2. Execute Smart Contracts: Blockchain cuts out any middlemen and smart contracts foster trustworthiness between parties. For instance, Deloitte developed a PoC for a life term insurance product to record in a blockchain smart contract. Smart Contract based this project aims to define a payout beforehand in the insurance policy clearly.
Challenges: Blockchain is secure, so experts in domain consider smart contracts as a safer alternative to traditional contract law. Though maturity of the blockchain technology is still an issue, smart contracts are finding their place – and they are here to stay.
3. Increase the Usage of Loyalty Rewards: Loyalty and rewards program are companies strategic investment. The 2016 Bond Loyalty Report study on North American loyalty rewards revealed the low success rate for loyalty rewards programs. Customer loyalty programs are not apprehending their full potential since it struggles with less client retention, redemption rates, time delays, and high costs. That’s where blockchain comes in. Giants in technology believe the issues can be fixed by using Blockchain where the innovative technology enables to integrate all of the programs into an interlinked network. The distributed ledger technology believed to offer new opportunities to manage transactions and maintain records, essential for integrating rewards programs.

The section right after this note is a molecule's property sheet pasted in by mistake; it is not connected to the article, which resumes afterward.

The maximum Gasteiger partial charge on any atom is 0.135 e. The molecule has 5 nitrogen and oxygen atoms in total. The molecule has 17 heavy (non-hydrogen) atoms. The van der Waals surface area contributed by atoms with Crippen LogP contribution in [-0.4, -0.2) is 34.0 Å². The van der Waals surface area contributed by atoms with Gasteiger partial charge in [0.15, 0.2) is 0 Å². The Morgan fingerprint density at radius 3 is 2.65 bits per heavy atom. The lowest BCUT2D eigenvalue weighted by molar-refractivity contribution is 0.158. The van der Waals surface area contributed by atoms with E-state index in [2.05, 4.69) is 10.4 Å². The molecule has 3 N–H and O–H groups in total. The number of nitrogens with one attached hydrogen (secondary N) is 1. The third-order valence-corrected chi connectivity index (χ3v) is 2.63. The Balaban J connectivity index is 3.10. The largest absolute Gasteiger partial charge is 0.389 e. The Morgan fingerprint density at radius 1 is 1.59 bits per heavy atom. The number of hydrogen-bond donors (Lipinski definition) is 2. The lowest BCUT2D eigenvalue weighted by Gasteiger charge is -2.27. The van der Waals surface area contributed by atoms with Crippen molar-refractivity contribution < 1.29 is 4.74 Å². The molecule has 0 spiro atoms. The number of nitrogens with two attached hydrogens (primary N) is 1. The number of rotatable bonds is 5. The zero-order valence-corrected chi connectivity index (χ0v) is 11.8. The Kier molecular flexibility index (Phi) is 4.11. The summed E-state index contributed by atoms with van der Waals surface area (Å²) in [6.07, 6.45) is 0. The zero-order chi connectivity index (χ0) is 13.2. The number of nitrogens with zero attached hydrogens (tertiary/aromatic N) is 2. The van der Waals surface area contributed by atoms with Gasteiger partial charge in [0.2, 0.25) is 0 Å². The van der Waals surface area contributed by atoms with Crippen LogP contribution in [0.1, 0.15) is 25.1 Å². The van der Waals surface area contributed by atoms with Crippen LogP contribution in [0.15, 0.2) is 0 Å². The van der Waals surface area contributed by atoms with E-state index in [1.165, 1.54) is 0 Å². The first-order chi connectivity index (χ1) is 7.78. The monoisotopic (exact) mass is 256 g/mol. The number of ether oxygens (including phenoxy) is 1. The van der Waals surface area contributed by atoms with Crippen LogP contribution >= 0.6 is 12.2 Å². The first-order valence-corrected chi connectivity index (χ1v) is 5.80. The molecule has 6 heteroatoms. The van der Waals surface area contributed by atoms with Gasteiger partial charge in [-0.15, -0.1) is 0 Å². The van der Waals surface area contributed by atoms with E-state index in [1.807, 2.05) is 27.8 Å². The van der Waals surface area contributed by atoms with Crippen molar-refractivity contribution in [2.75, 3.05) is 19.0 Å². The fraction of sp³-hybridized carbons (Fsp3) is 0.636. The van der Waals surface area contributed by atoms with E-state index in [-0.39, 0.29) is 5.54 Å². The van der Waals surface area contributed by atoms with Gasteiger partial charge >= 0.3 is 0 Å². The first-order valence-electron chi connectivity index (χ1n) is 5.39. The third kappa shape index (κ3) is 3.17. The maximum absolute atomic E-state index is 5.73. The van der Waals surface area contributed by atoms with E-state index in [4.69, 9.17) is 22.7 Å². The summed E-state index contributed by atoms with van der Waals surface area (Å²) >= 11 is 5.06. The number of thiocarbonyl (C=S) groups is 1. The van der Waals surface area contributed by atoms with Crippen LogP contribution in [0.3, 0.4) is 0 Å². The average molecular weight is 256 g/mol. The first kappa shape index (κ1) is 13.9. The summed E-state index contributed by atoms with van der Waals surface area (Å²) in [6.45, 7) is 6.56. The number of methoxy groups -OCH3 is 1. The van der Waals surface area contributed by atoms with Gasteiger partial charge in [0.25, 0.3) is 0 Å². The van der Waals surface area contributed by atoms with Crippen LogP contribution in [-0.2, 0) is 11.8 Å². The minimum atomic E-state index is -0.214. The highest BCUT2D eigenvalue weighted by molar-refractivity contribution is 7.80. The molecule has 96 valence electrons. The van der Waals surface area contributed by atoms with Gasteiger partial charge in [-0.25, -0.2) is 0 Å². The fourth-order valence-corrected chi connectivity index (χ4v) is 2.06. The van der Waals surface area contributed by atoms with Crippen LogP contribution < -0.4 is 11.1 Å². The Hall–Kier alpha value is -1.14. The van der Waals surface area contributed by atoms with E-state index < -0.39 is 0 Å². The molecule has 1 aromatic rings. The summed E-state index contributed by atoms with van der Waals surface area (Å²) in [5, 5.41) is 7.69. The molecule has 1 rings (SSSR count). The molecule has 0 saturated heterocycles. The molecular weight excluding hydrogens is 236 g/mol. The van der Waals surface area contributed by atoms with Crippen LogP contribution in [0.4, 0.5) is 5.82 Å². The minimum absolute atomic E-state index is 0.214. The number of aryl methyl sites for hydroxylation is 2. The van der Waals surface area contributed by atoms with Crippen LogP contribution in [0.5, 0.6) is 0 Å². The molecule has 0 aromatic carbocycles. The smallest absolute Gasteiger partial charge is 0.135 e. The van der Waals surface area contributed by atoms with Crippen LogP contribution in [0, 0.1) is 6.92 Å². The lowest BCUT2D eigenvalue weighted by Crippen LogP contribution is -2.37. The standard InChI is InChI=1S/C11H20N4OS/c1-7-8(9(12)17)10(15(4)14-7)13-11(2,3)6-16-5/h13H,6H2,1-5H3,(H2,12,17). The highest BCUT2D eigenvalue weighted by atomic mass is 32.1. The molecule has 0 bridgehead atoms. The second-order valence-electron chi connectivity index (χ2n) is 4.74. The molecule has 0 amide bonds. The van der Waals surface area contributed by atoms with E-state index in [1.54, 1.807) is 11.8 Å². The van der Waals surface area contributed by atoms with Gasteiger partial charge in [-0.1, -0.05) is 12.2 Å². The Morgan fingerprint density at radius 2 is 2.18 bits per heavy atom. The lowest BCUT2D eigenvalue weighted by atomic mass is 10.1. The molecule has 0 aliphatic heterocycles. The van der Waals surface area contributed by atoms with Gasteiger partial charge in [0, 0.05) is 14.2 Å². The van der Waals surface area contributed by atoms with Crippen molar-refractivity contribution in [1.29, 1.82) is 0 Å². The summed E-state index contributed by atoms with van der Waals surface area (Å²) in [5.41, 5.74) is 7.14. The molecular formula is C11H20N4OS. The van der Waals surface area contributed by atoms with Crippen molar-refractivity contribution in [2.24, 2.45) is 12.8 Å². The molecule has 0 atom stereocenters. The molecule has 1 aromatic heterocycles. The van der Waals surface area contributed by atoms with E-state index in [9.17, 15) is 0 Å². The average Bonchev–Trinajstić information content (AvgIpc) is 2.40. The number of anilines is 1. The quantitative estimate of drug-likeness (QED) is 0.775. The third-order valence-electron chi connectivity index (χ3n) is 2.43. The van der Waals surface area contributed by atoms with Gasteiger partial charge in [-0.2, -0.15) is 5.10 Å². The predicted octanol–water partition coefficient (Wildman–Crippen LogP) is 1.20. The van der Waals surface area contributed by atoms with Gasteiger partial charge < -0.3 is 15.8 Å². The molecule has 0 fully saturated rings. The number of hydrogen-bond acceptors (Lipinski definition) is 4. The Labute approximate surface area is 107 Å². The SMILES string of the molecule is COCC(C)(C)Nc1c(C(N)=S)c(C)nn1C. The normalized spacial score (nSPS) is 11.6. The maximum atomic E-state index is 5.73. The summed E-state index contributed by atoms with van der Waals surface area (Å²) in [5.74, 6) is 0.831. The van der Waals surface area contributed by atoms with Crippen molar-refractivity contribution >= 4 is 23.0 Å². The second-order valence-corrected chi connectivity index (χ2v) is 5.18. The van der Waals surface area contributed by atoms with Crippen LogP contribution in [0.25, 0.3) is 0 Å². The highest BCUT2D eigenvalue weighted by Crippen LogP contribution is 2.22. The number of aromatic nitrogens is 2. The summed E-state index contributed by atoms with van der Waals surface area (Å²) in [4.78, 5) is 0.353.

Challenges: By linking rewards programs, blockchain is believed to solve many issues. However, the concern is there could also have limitations. For instance, the introduction of Blockchain platforms for loyalty program interlinking adds transaction layer for consumers, merchants, and program operators, which would likely call for a per transaction cost. A danger of currency devaluation is also a point of concern as it is essential points of trading in an open marketplace.
4. Speed Up And Simplify Domestic and Cross-Border Payments: Currently, international transactions take days, if not weeks, to be completed. To overcome the current structural weaknesses, adoption of blockchain has increased to offer near-instant cross-border payments. Blockchain to be said, “reduce the settlement time and lower the cost of completing global payments for businesses and consumers”. The ledger-based system and decentralized blockchain technology effectively removes the intermediary banks and also provides guaranteed, real-time transactions across borders.